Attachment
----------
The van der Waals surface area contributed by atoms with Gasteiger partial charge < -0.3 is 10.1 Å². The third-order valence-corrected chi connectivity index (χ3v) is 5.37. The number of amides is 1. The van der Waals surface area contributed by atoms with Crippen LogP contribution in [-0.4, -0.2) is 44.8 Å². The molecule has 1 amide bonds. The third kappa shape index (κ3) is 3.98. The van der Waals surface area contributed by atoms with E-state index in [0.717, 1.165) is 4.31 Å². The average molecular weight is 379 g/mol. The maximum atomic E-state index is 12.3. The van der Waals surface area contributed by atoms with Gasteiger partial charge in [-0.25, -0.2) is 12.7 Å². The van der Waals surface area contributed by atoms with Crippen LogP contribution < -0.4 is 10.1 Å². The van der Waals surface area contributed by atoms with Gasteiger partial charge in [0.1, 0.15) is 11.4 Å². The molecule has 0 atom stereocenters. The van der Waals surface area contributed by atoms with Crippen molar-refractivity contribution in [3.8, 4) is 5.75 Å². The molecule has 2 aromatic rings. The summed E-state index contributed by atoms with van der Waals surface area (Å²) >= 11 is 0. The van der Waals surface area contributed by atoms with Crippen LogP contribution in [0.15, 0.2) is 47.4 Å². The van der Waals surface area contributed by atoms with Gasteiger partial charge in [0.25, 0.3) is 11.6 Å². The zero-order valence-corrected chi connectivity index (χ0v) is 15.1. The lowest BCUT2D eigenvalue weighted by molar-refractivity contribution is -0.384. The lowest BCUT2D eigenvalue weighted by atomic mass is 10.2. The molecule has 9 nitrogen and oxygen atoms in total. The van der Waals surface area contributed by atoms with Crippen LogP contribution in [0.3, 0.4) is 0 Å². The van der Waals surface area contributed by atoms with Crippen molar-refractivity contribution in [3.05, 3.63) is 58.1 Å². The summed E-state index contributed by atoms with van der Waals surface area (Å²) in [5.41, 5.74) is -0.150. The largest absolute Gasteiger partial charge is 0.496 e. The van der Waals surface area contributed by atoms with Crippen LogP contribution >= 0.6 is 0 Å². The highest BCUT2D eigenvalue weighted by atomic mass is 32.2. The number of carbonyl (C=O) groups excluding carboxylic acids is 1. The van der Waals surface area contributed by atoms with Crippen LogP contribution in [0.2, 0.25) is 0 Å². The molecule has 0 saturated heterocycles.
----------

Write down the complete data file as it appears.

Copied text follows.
The van der Waals surface area contributed by atoms with Gasteiger partial charge < -0.3 is 10.1 Å². The third-order valence-corrected chi connectivity index (χ3v) is 5.37. The number of amides is 1. The van der Waals surface area contributed by atoms with Crippen LogP contribution in [-0.4, -0.2) is 44.8 Å². The molecule has 1 amide bonds. The third kappa shape index (κ3) is 3.98. The van der Waals surface area contributed by atoms with E-state index in [0.717, 1.165) is 4.31 Å². The average molecular weight is 379 g/mol. The maximum atomic E-state index is 12.3. The van der Waals surface area contributed by atoms with Gasteiger partial charge in [-0.25, -0.2) is 12.7 Å². The van der Waals surface area contributed by atoms with Crippen LogP contribution < -0.4 is 10.1 Å². The van der Waals surface area contributed by atoms with Gasteiger partial charge in [0.1, 0.15) is 11.4 Å². The molecule has 0 atom stereocenters. The van der Waals surface area contributed by atoms with Crippen molar-refractivity contribution in [3.8, 4) is 5.75 Å². The molecule has 2 aromatic rings. The summed E-state index contributed by atoms with van der Waals surface area (Å²) >= 11 is 0. The van der Waals surface area contributed by atoms with Crippen LogP contribution in [0.15, 0.2) is 47.4 Å². The van der Waals surface area contributed by atoms with Gasteiger partial charge in [0.25, 0.3) is 11.6 Å². The zero-order valence-corrected chi connectivity index (χ0v) is 15.1. The lowest BCUT2D eigenvalue weighted by molar-refractivity contribution is -0.384. The lowest BCUT2D eigenvalue weighted by atomic mass is 10.2. The molecule has 9 nitrogen and oxygen atoms in total. The van der Waals surface area contributed by atoms with Crippen LogP contribution in [0.3, 0.4) is 0 Å². The van der Waals surface area contributed by atoms with Crippen molar-refractivity contribution in [3.05, 3.63) is 58.1 Å². The summed E-state index contributed by atoms with van der Waals surface area (Å²) in [5.41, 5.74) is -0.150. The largest absolute Gasteiger partial charge is 0.496 e. The van der Waals surface area contributed by atoms with Crippen LogP contribution >= 0.6 is 0 Å². The highest BCUT2D eigenvalue weighted by atomic mass is 32.2. The number of carbonyl (C=O) groups excluding carboxylic acids is 1. The van der Waals surface area contributed by atoms with Crippen LogP contribution in [0.2, 0.25) is 0 Å². The molecule has 0 saturated heterocycles.